NEW YORK (BLOOMBERG) - A new poll out on Monday (April 19) said half of New York voters think Mr Andrew Cuomo should continue leading the state despite the multiple scandals surrounding him, although an overwhelming majority of those surveyed do not want the embattled Democratic governor to run for re-election in 2022.
Mr Cuomo's approval rating in the Siena College poll has sunk to its lowest point since he took office in 2011, with only 40 per cent of New York registered voters having a favourable view of him.
That is down from 56 per cent in February and a high of 77 per cent reached last year during the early days of the coronavirus pandemic, according to the poll.
"His ratings continue to push further into negative territory," said Siena College pollster Steven Greenberg.
Mr Cuomo's standing with everyday New Yorkers has severely diminished after multiple women accused him of sexual misconduct and inappropriate workplace behaviour, as well as accusations that his administration covered up Covid-19 nursing home deaths and provided family members with special access to Covid-19 tests.
Dozens of lawmakers in his own party have called for him to step down and he faces both state and federal investigations into his behaviour. He also faces an impeachment investigation in the state assembly.
None of the investigators has offered a timeline on when the probes will conclude.
But in recent weeks, Mr Cuomo has held steady. He has tried to project an image that he is undeterred by the investigations and focused on governing, through numerous public events flanked by long-time supporters.
He successfully passed a US$212 billion (S$282 billion) state budget earlier this month, albeit making a number of compromises with the state legislature - including raising taxes on the wealthy - in order to get the spending plan approved.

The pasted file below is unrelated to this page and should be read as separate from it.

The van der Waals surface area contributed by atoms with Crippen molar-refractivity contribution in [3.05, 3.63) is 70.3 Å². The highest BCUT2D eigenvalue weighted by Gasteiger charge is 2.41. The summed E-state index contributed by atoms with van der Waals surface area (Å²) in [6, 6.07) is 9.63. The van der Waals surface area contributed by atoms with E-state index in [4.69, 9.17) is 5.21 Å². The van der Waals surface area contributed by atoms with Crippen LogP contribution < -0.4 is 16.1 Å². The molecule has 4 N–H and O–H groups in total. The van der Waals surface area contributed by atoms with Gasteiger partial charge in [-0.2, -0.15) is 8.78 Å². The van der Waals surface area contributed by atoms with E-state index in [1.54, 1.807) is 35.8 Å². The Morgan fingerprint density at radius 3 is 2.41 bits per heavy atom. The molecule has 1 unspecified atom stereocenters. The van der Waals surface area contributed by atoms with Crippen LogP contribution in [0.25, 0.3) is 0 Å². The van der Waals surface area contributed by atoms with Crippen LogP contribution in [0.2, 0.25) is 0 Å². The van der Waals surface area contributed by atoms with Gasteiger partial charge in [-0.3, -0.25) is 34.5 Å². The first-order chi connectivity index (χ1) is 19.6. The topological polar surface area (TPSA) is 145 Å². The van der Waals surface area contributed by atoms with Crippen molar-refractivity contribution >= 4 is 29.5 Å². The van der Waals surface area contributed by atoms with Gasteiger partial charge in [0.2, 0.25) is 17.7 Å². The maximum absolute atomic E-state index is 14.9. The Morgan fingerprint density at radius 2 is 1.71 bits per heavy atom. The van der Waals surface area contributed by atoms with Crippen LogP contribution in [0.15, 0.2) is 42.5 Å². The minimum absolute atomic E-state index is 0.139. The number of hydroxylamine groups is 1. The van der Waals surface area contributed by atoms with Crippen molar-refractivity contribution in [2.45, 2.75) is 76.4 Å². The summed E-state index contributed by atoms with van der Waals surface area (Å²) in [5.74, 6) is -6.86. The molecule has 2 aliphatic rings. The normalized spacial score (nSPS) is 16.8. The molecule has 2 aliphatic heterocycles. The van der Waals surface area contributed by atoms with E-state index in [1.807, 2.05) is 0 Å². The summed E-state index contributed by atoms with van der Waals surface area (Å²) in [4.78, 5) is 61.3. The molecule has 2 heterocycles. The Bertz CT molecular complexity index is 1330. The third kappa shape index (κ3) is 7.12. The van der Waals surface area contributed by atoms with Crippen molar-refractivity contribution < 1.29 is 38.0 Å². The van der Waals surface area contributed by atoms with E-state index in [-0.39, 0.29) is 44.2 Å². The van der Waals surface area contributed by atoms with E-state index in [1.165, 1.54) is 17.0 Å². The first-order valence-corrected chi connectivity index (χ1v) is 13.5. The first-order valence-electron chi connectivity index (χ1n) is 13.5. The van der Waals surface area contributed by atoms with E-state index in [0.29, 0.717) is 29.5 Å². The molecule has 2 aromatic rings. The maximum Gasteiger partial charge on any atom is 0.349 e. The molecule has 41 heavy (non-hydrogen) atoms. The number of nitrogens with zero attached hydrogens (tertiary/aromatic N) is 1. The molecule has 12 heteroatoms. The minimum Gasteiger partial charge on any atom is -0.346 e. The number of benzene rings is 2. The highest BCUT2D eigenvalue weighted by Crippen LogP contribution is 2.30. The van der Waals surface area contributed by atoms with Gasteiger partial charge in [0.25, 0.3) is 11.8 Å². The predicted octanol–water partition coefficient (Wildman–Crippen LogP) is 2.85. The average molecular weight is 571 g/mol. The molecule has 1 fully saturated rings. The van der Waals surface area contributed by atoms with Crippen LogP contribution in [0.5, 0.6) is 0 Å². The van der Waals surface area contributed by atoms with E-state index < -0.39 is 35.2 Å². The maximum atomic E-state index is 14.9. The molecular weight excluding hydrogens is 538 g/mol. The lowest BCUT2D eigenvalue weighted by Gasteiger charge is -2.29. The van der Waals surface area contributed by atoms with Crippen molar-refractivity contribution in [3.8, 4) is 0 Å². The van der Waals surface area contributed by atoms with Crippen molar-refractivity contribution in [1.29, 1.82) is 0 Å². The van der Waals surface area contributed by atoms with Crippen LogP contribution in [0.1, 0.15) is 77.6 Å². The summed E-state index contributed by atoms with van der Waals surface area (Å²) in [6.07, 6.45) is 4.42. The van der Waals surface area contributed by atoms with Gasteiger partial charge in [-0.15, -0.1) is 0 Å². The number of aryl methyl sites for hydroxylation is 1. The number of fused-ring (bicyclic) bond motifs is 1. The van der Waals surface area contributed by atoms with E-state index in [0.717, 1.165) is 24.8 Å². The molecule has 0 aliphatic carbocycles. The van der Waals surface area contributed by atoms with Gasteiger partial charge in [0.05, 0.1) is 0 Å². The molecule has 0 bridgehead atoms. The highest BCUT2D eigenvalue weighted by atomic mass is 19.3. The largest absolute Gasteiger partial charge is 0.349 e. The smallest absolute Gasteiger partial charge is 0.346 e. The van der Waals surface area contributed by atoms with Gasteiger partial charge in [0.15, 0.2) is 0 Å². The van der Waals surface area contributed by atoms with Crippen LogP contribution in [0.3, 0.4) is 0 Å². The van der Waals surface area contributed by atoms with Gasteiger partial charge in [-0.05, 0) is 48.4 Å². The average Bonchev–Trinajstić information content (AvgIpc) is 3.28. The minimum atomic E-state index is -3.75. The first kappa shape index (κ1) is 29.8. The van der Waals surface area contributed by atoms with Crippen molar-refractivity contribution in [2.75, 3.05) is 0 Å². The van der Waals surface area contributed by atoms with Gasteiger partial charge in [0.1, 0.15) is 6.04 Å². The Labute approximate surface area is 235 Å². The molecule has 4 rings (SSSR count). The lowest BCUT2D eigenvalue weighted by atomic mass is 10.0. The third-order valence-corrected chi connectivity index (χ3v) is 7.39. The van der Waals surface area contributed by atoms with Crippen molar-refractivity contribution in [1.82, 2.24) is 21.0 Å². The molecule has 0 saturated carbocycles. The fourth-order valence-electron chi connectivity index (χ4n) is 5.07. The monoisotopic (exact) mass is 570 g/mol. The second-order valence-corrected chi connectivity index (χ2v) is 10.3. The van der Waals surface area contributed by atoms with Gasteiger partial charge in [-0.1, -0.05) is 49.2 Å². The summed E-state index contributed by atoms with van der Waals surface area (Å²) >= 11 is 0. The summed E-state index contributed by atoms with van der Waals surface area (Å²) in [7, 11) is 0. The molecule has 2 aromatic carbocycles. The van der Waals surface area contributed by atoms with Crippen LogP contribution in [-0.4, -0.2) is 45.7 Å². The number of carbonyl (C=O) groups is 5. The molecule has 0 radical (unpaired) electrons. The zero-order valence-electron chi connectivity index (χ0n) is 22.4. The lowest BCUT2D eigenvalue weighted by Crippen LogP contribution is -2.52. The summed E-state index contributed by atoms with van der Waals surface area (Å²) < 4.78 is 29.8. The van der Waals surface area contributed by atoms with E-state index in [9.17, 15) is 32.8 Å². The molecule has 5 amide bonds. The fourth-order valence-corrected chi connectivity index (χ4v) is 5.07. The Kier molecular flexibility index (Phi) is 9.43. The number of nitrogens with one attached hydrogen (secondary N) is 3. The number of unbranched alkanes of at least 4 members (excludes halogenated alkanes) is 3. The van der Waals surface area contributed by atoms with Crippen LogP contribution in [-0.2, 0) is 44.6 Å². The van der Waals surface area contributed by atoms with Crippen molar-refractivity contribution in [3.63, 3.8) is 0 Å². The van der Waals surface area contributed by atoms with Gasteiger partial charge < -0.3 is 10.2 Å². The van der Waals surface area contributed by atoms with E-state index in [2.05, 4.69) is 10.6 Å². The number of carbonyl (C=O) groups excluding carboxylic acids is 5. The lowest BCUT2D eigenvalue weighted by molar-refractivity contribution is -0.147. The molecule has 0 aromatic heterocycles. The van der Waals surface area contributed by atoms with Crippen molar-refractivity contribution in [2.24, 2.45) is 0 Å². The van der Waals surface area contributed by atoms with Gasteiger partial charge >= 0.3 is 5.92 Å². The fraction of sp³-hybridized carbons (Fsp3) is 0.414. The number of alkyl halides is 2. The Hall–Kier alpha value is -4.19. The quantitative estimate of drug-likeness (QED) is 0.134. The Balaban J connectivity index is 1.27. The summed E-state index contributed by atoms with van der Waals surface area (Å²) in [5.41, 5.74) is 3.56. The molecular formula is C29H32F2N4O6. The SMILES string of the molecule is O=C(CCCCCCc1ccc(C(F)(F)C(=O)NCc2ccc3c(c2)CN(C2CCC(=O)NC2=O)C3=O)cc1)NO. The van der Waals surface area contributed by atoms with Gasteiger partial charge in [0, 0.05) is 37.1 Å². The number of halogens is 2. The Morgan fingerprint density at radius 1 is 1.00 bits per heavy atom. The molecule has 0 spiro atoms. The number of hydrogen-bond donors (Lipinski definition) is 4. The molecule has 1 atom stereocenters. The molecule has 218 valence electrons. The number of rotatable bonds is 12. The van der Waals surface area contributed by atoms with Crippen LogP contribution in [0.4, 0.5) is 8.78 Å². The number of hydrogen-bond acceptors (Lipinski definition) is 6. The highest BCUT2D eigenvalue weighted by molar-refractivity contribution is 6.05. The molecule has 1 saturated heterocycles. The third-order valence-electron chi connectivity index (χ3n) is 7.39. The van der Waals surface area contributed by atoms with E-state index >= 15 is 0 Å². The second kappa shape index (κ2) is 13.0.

Mr Cuomo's public opinion polls are significant because the governor has steadfastly refused to quit and relied on the polls to bolster his decision to stay in office.
He has denied claims that he touched anyone inappropriately and said his administration's actions around Covid-19 nursing home data were in line with federal guidance.
The Monday poll also showed how Mr Cuomo's approval ratings swing wildly depending on party, demographic and voter residence. Nearly two-thirds of black New Yorkers view Cuomo favourably, compared with 36 per cent of white voters, and 50 per cent of New York City voters view him favourably compared with 32 per cent of upstate New Yorkers.
The younger and more wealthy voters are, the less favourable their views of Mr Cuomo, the poll showed.
If he does run for re-election, voters may have to decide which they want less: Mr Cuomo as governor, or a Republican.
Right now, just 33 per cent of registered voters are prepared to re-elect Mr Cuomo next year if he runs, while 57 per cent prefer someone else.
But voters, by a 52 per cent to 32 per cent margin, say they would rather have a Democrat winning next year's gubernatorial election.
In recent weeks, a number of Republican challengers - including two members of Congress - have said they are considering gubernatorial bids.
Although Mr Cuomo has faced competitive primaries before, no Democrats have yet declared their intentions to run.
The latest poll was conducted from April 1 to 15 among 801 New York state registered voters and has a margin of error of 4.3 percentage points.